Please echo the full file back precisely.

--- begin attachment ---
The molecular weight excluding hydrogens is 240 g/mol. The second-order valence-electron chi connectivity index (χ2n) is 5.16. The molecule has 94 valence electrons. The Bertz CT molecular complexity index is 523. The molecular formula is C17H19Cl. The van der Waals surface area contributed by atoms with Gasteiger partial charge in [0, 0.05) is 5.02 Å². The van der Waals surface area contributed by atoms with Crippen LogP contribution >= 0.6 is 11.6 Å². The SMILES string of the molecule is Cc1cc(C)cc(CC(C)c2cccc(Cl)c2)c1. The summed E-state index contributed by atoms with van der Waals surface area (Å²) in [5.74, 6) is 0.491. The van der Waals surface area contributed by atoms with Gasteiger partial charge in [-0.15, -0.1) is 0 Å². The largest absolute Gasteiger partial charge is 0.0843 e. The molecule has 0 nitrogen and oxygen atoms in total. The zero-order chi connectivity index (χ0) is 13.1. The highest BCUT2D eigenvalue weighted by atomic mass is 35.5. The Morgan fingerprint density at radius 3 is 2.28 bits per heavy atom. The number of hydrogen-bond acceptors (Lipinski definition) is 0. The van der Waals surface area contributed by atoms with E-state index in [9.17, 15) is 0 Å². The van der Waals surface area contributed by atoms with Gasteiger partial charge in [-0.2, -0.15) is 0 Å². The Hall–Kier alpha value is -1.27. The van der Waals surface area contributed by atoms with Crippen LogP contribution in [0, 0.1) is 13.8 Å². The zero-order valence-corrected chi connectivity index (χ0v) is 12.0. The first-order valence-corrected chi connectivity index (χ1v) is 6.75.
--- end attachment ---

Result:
The molecular weight excluding hydrogens is 240 g/mol. The second-order valence-electron chi connectivity index (χ2n) is 5.16. The molecule has 94 valence electrons. The Bertz CT molecular complexity index is 523. The molecular formula is C17H19Cl. The van der Waals surface area contributed by atoms with Gasteiger partial charge in [0, 0.05) is 5.02 Å². The van der Waals surface area contributed by atoms with Crippen LogP contribution >= 0.6 is 11.6 Å². The SMILES string of the molecule is Cc1cc(C)cc(CC(C)c2cccc(Cl)c2)c1. The summed E-state index contributed by atoms with van der Waals surface area (Å²) in [5.74, 6) is 0.491. The van der Waals surface area contributed by atoms with Gasteiger partial charge in [-0.15, -0.1) is 0 Å². The largest absolute Gasteiger partial charge is 0.0843 e. The molecule has 0 nitrogen and oxygen atoms in total. The zero-order chi connectivity index (χ0) is 13.1. The highest BCUT2D eigenvalue weighted by atomic mass is 35.5. The Morgan fingerprint density at radius 3 is 2.28 bits per heavy atom. The number of hydrogen-bond acceptors (Lipinski definition) is 0. The van der Waals surface area contributed by atoms with E-state index in [9.17, 15) is 0 Å². The van der Waals surface area contributed by atoms with Gasteiger partial charge in [-0.2, -0.15) is 0 Å². The Hall–Kier alpha value is -1.27. The van der Waals surface area contributed by atoms with Crippen LogP contribution in [0, 0.1) is 13.8 Å². The zero-order valence-corrected chi connectivity index (χ0v) is 12.0. The first-order valence-corrected chi connectivity index (χ1v) is 6.75.